The stature of the Church or of the soul of one of the faithful can be compared to that of a palm-tree. In the stature of a man one notes the smallness or largeness of the limbs by the outline of the body. But the righteous man has the stature of a palm-tree; if he appears of only modest size to himself, to God he is tall; humble in himself, before God he is exalted. This palm-tree is Christ, to whom the righteous man can be compared. For when he suffers the tribulations which Christ endured, the righteous man takes on the stature of the palm-tree. Thus the Apostle says: ‘Those who will partake of suffering will also partake in glory’ (see 2 Corinthians, 1:7). If you are a limb of the body, you must experience what goes on in the head. The palm-tree has already grown to its full height; its tip has already pierced the sky; there is already hair on its head, which is the foliage of the palm bud, that is, the elect among souls. The trunk, with its rough bark – the Church wrapped around with the roughness of sorrow – is set firmly in the ground, and its branches – the saints – glory in eternal happiness. Again of the palm-tree ‘The righteous shall flourish like the palm-tree.’ (Psalms, 92:12). The righteous man is planted, he flourishes and bears fruit; he is planted in the house of the Lord, in the courts of the house of our God. The house of our God is the house of conversion. In front of the house is the forecourt. Since it is in front of the house of conversion, it must be the forecourt of renunciation. For those who renounce the world plant in the forecourt of the house of the Lord the palm of the victory by which they overcame the world. The rightous man is planted, therefore, in the house of conversion; he flourishes through his renown; he bears the fruit of virtuous conduct. But to what end does he set down roots? How does he grow? How does he become strong? He takes root through faith, he grows through hope, he becomes strong through charity. What is said in the psalm about the righteous is, however, strange: ‘Those that he planted in the house of the Lord shall flourish in the courts of our God’ (Psalms, 92:13) It is strange that they are planted in the house and flower in the forecourt. Perhaps they are planted inside by reason of their faith; through the example of their good works they flower externally, and thus through their renown the scent of their flower spreads outside. Alternatively, the righteous are planted in the house but flower in the forecourt, because they are planted in the Church of today and will flourish, without their flower fading, in eternal life. There also they will receive, with the flower, the fruit; that is, with their pureness of body and soul, the prize of recompense to come.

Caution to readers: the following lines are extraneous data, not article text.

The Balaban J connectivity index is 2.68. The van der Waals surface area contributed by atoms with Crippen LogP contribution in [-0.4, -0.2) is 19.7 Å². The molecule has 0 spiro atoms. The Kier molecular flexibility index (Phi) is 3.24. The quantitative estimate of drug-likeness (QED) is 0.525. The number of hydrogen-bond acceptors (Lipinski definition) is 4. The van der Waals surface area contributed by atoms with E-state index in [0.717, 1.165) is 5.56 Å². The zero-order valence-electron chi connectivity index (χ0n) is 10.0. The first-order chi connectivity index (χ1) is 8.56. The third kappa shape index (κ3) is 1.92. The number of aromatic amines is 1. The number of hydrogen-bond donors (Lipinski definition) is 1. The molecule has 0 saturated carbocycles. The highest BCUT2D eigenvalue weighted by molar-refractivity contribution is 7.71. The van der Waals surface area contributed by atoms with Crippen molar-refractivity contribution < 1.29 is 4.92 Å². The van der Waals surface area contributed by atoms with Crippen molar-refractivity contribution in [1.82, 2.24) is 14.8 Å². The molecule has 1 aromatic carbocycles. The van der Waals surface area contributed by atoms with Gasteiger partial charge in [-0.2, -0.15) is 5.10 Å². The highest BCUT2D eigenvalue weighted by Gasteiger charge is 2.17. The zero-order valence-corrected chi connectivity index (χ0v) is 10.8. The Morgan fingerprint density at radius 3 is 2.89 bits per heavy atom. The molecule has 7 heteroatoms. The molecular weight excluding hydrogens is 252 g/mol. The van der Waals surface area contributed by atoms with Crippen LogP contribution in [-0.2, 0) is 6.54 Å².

Again of the palm-tree ‘I will go up to the palm-tree, I will take hold of the boughs thereof’ (Song of Solomon, 7:8). The palm, near the ground, is slender and rough; towards the sky, it is thicker and beautiful. It is, therefore, difficult to climb, but the fruit is sweet. The effort of climbing is lessened when you can smell the scent of the fruit. The difficulty of climbing is removed by sweetness of its taste. The palm-tree is Christ; the fruit, his salvation: ‘I am the salvation of the people’ (see Psalms, 35:3), and ‘O taste and see that the Lord is good’ (Psalms, 34:8). The hope of salvation is in the wood of the cross. Climb the palm, therefore, that is, strive for the victory of the cross. By climbing the ladder of the cross, you will attain the victor’s throne. You. too, can carry your cross and follow Christ. Anyone who mortifies his flesh, carries the cross. The palm adorns the victor’s hand, and the righteous man carries the palm of victory in the hand of victory, won by his virtuous conduct. There are said to be three things over which the righteous man must win victory. The world, the flesh and the Devil. He triumphs over the world when he scorns it with its delights. He overcomes the flesh when he subdues it by his abstinence. He conquers the Devil and forces him to submit when he banishes him from his life. He who triumphs over these three things by virtuous conduct, therefore, bears the palm of victory in his hand.

Folio 31v – the hawk, continued.